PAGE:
Our next destination was Gangtok, the capital of East Sikkim, and with the fog not obstructing the view I was enjoying the ride even more. Unfortunately clouds started to gather as the day went on and soon it was business as usual. Our route winded through mossy forests, bamboo groves and terraced paddy fields, a true feast for my eyes.

Rupak had proposed to visit Rumtek monastery today. Officially it was planned in two days time but as it was almost on our way it made sense to visit it today, and so we did…

Rumtek is Sikkim’s most spiritually significant monastery complex. It’s essentially a self-contained village with a colourful main prayer hall that was built (1961–66) to replace Tibet’s Tsurphu Monastery, destroyed during the Chinese Cultural Revolution. The interior’s centrepiece is a giant yellow throne awaiting the long-overdue coronation of the Kagyu spiritual leader, the (disputed) 17th Karmapa. He currently resides in Dharamsala due to the Karmapa controversy. The sensitivity over which explains all the armed soldiers and why I, like all foreigners, had to present passport and Sikkim permit before entry.

By now I had already realized I could not compare the monasteries with the ones in Ladakh but they were definitely worthwhile visiting.

There was a beautiful courtyard in front of the main building that housed the prayer hall. Some young monks were playing together during their free time.

The prayer hall was stunning, but with no lights on it was difficult to admire the frescos. Still it was possible to see some beautiful statues and hundreds of golden Buddhas. The atmosphere was amazing but as with many monasteries in Sikkim, no photography allowed inside..

Behind the monastery, stairs rise beside the distinctively painted Karma Shri Nalanda Institute of Buddhist Studies, leading quickly to a smallish room containing an ornate Golden Stupa, studded with turquoise and amber gemstones. That’s the reliquary of the 16th Karmapa, founder of the current complex and considered almost a saint hereabouts.

In the room in front of the Golden Stupa monks were preparing for their daily Puja so I decided to sit down and witness their prayers.

As soon as the monks started chanting I closed my eyes and started to meditate. At times I got distracted as worshippers entered the room and did their prayers, a good excuse to observe the monks and their rituals. But the longer it lasted the better I could switch of from the distractions and the deeper my mediation, guided by the chanting, became.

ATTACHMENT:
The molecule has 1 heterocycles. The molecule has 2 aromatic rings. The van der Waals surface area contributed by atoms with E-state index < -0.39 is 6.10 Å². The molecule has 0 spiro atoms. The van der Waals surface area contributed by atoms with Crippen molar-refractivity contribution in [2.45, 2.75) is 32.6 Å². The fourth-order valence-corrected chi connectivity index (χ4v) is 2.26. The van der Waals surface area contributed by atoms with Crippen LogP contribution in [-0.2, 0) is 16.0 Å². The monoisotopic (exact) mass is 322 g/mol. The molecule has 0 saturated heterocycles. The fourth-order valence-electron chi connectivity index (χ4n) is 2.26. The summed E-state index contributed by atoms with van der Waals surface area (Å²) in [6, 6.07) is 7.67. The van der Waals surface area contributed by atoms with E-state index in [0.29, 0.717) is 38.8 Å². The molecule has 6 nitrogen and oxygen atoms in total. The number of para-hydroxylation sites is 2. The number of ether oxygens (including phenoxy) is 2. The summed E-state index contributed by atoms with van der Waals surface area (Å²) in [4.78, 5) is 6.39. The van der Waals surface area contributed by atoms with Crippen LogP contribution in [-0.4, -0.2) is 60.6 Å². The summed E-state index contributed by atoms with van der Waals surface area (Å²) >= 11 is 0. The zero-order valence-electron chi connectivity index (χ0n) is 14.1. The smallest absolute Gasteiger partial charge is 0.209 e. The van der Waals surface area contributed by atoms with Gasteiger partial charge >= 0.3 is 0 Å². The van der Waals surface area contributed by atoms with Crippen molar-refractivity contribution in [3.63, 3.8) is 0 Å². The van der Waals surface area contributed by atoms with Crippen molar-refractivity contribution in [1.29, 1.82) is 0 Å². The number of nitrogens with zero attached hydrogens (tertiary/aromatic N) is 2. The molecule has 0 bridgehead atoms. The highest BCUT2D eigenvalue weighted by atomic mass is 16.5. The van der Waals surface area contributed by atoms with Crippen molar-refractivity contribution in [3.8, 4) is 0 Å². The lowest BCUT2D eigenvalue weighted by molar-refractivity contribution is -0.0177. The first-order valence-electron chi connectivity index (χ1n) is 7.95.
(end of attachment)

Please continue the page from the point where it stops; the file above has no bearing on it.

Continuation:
Rupak tried to get in touch with me, something which was not possible at the time, as my eyes were closed and I was in deep meditation. Over two hours later, when there was a short break I opened my eyes and noticed he was not there anymore. I met him outside after which we went for a late lunch.

About an hour and a half later we arrived at my hotel which was located high above Gangtok. Time for a Kingfisher, a nap, and a well deserved dinner. What a beautiful day it has been once again!

The next day a trip to North Sikkim was planned. As this was a restricted area we had to use a car with Sikkim licence plates and we needed to use a local driver. So that morning I had three men accompanying me, a surreal experience.

We left Gangtok and pretty soon the road went steeply uphill. From the other side of the valley I had a good view over Gangtok. Our first stop were the seven sisters. A waterfall cascading over seven steps, from which I could only see the last two.

Next we stopped at a point where long time ago a bloodband between two tribes was established. The place was marked with an abundance of prayer flags and I saw two stones which inscriptions had been faded by time. A bit further on a monument was erected to honor this event.

Not much later we crossed a bridge and once we did that we arrived in North Sikkim. The police post to check my passport and inner line permit was not far away…

And then the road once again turned bad so it became a rather bumpy ride. Still I felt safe as David, the local driver, drove responsibly and the roads were wide enough so we did. To need to maneuver close to the edge. We passed the Phodong monastery, which we would visit on our return.

The Labrang monastery was only a couple of miles further on uphill. Built in the 18th century it had a complete different look than what I had seen before. A monk showed us the prayer hall and the first floor where two lama’s were preparing for a prayer.

But they were not the only ones. Back in the prayer hall a Puja was just about to start in memory of someone who recently passed away. I did feel extremely lucky to be able to witness two puja’s within two days. Monks arrived and took their places and suddenly the chanting started.

One of the younger monks was on tea duty. Every monk got a nice cup of salted butter tea. Also two locals sitting next to me were treated on a cup and two my big surprise I was given one as well. This made me really feel part of the ceremony and not just a spectator. The salty butter tea was an acquired taste but in a long way not as bad as the yak butter tea I had tasted in Tibet. I even accepted a second offering.